Ireland - High Court, 11 May 2010, S and Another v Refugee Appeals Tribunal and Minister for Justice, Equality and Law Reform [2010] IEHC 177

Country of Decision:
Country of Applicant:
Date of Decision:
[2010] IEHC 177
Additional Citation:
2007 No.1410 J.R.
Court Name:
High Court (Cooke J.)
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This concerned a claim of persecution as conscientious objector and the use of previous decisions. The first applicant claimed that he faced persecution in Israel because he was a conscientious objector. The Appeals Tribunal Member found that he was only a ‘partial’ objector and referred to a previous decision of his own in which he had entered into a detailed analysis the situation for conscientious objectors in Israel. This previous decision was not made available to the applicants or the legal issues raised were not flagged with the applicants’ legal advisors. The Court found that this previous decision was of such substance, importance and materiality that it ought to have been put to the legal representatives of the applicants for comment before the appeals were determined.


The first applicant was born in the USSR in 1974. In 1992, he emigrated to Israel. At the age of 18, he was conscripted into the Israeli Defence Forces for national service. He was called up every year for reserve training. In 2005, he served in the Occupied Palestinian Territories where he claimed he witnessed the killing of a civilian. When he was called up again in 2006, he refused to serve. He was prosecuted and given a suspended sentence by an Israeli court martial. He left Israel in October 2006 with his wife, L.S. (the second applicant) and came to Ireland to claim asylum.

The Refugee Applications Commissioner refused the refugee applications at first instance on the basis that the first applicant’s fear of returning to Israel and being obliged to take up military service was based on his combat experience and not a reason contemplated by the Geneva Convention on the Status of Refugees, 1951 and on the basis that the punishment the first applicant received for his refusal to serve was not persecution for the purposes of the Convention.

The applicants opted not to have an oral appeal hearing.

The Commissioner’s recommendation was affirmed by the Refugee Appeals Tribunal. In the decision, the Tribunal Member took the approach that the first applicant was only a ‘partial’ conscientious objector because he did not apply for an exemption from military service and/or that he would not face a serious punishment for refusing to do his military service because he would be protected by the Israeli Supreme Court. The Tribunal Member referred to one of his own previous decisions in which he had traversed in detail the Israeli policy with respect to ‘partial’ conscientious objectors. Although it dealt with a number of complex legal issues, and made a number of claims about then protection human rights in Israel, this previous decision was not furnished to the applicants in advance of the determination of their appeals. 

Decision & Reasoning: 

The appeal decisions were quashed by the High Court on the basis of a lack of fair procedures. The Court (Cooke J.) found:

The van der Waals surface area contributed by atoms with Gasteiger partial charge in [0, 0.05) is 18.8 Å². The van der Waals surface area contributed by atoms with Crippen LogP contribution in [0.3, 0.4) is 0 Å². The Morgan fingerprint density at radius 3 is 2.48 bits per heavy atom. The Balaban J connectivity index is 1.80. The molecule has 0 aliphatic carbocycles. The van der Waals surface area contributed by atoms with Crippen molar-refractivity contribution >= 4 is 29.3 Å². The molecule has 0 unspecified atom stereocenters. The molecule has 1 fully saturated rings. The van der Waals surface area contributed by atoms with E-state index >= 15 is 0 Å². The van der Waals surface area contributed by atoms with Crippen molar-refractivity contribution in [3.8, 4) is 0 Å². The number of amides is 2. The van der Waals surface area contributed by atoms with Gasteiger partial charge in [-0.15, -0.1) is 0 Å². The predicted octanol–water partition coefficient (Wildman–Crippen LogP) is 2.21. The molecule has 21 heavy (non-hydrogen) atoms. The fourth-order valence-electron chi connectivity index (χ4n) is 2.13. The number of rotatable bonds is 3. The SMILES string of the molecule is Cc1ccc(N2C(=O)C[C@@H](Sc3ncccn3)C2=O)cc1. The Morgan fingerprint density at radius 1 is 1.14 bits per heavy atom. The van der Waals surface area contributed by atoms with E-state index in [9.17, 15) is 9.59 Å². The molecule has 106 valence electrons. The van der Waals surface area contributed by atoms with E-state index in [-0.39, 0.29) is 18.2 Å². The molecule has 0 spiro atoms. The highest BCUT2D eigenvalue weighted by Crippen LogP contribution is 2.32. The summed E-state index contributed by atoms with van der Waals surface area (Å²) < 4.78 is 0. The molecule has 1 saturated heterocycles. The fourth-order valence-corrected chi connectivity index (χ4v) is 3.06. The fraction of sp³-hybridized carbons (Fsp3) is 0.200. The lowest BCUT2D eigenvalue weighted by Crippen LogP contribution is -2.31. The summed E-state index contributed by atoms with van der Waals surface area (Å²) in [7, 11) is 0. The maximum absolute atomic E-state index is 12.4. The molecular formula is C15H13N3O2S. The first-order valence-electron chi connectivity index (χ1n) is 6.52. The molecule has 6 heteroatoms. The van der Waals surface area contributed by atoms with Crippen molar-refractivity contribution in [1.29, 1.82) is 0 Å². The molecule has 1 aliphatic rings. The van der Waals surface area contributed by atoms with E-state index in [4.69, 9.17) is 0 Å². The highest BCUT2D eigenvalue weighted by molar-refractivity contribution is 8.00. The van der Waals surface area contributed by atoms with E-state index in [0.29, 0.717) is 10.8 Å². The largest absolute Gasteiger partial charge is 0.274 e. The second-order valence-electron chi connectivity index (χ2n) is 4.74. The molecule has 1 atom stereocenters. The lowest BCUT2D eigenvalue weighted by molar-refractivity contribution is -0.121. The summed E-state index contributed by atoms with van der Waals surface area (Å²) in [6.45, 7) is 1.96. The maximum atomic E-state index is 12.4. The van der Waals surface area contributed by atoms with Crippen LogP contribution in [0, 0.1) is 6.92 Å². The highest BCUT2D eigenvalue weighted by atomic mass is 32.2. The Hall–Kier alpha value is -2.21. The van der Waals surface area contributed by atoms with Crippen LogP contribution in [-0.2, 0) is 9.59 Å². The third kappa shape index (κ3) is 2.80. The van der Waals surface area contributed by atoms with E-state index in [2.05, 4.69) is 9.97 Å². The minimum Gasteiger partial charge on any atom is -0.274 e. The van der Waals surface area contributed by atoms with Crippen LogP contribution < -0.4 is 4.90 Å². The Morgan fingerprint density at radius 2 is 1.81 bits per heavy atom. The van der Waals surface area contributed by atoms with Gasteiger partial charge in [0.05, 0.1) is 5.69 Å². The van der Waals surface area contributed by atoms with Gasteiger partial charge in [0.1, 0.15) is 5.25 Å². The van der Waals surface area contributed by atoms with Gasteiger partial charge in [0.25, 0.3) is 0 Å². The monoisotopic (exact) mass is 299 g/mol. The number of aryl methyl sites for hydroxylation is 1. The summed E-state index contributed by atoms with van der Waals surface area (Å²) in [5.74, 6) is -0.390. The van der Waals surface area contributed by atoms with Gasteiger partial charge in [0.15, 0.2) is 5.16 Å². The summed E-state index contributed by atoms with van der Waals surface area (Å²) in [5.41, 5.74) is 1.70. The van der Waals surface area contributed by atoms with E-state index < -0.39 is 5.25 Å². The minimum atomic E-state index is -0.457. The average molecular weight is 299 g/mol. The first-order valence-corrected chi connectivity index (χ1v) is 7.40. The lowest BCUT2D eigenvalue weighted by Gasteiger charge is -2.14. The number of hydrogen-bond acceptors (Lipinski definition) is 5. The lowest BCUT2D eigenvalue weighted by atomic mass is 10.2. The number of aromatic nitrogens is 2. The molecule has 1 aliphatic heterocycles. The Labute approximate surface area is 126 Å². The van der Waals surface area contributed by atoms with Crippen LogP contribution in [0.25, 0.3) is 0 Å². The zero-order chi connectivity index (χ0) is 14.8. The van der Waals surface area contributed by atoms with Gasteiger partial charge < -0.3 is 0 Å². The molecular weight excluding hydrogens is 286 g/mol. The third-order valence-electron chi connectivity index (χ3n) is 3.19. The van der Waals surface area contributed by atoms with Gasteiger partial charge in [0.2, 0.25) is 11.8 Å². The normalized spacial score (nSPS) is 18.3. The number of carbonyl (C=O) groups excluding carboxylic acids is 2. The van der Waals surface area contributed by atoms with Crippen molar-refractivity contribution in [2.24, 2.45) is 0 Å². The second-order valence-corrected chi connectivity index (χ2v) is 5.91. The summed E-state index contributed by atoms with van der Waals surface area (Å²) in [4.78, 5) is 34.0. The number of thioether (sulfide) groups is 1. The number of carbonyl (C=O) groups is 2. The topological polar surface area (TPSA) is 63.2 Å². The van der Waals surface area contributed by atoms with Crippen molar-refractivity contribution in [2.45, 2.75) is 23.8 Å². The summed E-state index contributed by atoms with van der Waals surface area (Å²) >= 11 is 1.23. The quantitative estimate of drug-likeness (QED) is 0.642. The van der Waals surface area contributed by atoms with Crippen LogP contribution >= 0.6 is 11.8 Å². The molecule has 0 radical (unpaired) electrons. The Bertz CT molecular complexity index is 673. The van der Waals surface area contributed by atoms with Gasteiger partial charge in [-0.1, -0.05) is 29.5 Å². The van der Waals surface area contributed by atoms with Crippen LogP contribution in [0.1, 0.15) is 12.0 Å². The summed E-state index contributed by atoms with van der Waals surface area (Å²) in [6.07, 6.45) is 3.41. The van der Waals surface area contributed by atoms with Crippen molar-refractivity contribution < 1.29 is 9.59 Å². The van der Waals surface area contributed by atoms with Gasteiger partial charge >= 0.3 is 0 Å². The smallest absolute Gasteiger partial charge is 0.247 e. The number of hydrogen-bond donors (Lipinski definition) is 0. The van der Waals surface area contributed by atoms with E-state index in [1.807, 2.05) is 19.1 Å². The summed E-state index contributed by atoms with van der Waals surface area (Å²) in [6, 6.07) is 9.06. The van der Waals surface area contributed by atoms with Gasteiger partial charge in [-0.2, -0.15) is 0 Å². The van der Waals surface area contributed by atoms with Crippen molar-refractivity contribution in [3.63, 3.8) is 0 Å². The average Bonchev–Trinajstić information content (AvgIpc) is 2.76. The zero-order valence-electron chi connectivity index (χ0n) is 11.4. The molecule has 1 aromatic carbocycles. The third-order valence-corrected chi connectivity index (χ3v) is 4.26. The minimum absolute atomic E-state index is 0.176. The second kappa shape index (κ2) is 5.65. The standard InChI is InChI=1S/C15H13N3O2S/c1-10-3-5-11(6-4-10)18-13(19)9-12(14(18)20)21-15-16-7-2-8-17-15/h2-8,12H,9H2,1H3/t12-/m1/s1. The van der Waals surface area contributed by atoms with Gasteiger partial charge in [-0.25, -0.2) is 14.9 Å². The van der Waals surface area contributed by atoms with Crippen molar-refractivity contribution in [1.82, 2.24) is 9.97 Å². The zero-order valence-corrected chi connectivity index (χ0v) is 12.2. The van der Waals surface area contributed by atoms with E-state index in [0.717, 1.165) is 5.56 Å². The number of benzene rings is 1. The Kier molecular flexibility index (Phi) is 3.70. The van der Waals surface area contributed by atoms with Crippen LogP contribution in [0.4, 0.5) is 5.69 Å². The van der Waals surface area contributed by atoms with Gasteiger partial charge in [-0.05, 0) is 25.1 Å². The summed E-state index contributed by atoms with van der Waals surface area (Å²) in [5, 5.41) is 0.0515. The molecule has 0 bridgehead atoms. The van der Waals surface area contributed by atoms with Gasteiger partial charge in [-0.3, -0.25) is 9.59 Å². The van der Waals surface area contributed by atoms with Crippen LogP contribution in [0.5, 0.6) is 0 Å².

A) The entitlement to answer a case made may involve an obligation to alert legal advisors to “legal issues”. This obligation does not impose upon the Tribunal an obligation to consult legal advisors in advance on all findings of law proposed to be made. It only arises where the Tribunal Member proposes to make a finding upon a new legal issue which will, in effect, come as a surprise to the appellant’s advisors and in respect of which counter arguments or submissions might have been made which, if accepted, would have altered the outcome of the appeal.

B) It follows that the obligation may be somewhat greater where no oral hearing takes place at which the legal issue might have been canvassed and discussed.

C) The excursion into the jurisprudence of the Israeli courts in the previous decision was applied for the purpose of demonstrating that remedies would be available to a conscientious objector or a soldier suffering mental trauma in Israel through military procedures and the legal system. It was being employed, therefore, to supply a factual basis for the resulting conclusion in relation to the conditions prevailing for such persons in the country of origin.

D) The previous previous decision in this case was, therefore, of such substance, importance and materiality that it ought to have been put to the legal representatives of the applicants for comment before the appeals were determined.


The appeal decision was quashed.

Subsequent Proceedings : 

The subsequent appeals were successful and the applicants were granted refugee status.


The Court appeared to be sceptical about the Tribunal Member’s analysis of the legal issues surrounding the treatment of conscious objectors in Israel. While not specifically stating that the Tribunal Member was wrong in law, the Court certainly indicated that it would have expected the applicants’ legal advisors to contest many of the findings in the previous decision relied upon by the Tribunal Member.

Case Law Cited: 

Ireland - Re: Haughey (1971) I.R. 217

Ireland - High Court, 10 May 2005, V.I. v. Minister for Justice Equality and Law Reform [2005] IEHC 150

UK - Krotov v. Secretary of State for the Home Department [2004] 1 W.L.R. 1825

UK - Davidov v. Secretary of State for the Home Department [2005] CSIH 51